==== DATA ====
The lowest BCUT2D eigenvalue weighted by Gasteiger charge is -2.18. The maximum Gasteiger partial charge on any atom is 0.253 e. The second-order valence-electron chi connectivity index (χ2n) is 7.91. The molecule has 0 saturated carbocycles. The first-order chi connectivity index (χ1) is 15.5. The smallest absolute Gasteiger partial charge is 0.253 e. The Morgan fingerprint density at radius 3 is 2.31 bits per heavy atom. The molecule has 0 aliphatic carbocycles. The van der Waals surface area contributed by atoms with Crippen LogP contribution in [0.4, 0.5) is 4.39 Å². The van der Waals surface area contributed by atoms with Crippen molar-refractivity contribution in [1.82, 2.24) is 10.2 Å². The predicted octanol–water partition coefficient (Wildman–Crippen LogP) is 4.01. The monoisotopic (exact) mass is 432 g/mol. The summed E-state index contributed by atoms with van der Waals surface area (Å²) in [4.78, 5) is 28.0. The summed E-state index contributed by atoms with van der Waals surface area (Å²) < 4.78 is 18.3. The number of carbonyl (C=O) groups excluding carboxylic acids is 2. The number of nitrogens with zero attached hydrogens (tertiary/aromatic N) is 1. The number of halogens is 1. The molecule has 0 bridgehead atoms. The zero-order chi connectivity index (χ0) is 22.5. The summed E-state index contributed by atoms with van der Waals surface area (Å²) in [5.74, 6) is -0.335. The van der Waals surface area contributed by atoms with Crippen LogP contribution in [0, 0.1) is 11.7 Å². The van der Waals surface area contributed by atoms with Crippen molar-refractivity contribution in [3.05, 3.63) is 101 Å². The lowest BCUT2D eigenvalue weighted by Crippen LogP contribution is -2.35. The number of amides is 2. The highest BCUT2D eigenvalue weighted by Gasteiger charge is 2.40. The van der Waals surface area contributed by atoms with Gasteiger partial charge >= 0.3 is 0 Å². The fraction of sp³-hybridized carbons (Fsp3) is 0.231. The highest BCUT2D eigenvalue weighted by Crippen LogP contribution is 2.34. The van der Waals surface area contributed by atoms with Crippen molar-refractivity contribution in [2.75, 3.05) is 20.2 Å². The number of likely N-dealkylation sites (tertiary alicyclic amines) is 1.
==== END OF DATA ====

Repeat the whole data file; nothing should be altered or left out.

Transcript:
The lowest BCUT2D eigenvalue weighted by Gasteiger charge is -2.18. The maximum Gasteiger partial charge on any atom is 0.253 e. The second-order valence-electron chi connectivity index (χ2n) is 7.91. The molecule has 0 saturated carbocycles. The first-order chi connectivity index (χ1) is 15.5. The smallest absolute Gasteiger partial charge is 0.253 e. The Morgan fingerprint density at radius 3 is 2.31 bits per heavy atom. The molecule has 0 aliphatic carbocycles. The van der Waals surface area contributed by atoms with Crippen LogP contribution in [0.4, 0.5) is 4.39 Å². The van der Waals surface area contributed by atoms with Crippen molar-refractivity contribution in [1.82, 2.24) is 10.2 Å². The predicted octanol–water partition coefficient (Wildman–Crippen LogP) is 4.01. The monoisotopic (exact) mass is 432 g/mol. The summed E-state index contributed by atoms with van der Waals surface area (Å²) in [4.78, 5) is 28.0. The summed E-state index contributed by atoms with van der Waals surface area (Å²) < 4.78 is 18.3. The number of carbonyl (C=O) groups excluding carboxylic acids is 2. The number of nitrogens with zero attached hydrogens (tertiary/aromatic N) is 1. The number of halogens is 1. The molecule has 0 bridgehead atoms. The zero-order chi connectivity index (χ0) is 22.5. The summed E-state index contributed by atoms with van der Waals surface area (Å²) in [5.74, 6) is -0.335. The van der Waals surface area contributed by atoms with Crippen LogP contribution in [0, 0.1) is 11.7 Å². The van der Waals surface area contributed by atoms with Crippen molar-refractivity contribution in [3.05, 3.63) is 101 Å². The lowest BCUT2D eigenvalue weighted by Crippen LogP contribution is -2.35. The number of amides is 2. The highest BCUT2D eigenvalue weighted by Gasteiger charge is 2.40. The van der Waals surface area contributed by atoms with Gasteiger partial charge >= 0.3 is 0 Å². The fraction of sp³-hybridized carbons (Fsp3) is 0.231. The highest BCUT2D eigenvalue weighted by Crippen LogP contribution is 2.34. The van der Waals surface area contributed by atoms with Crippen molar-refractivity contribution in [2.75, 3.05) is 20.2 Å². The number of likely N-dealkylation sites (tertiary alicyclic amines) is 1.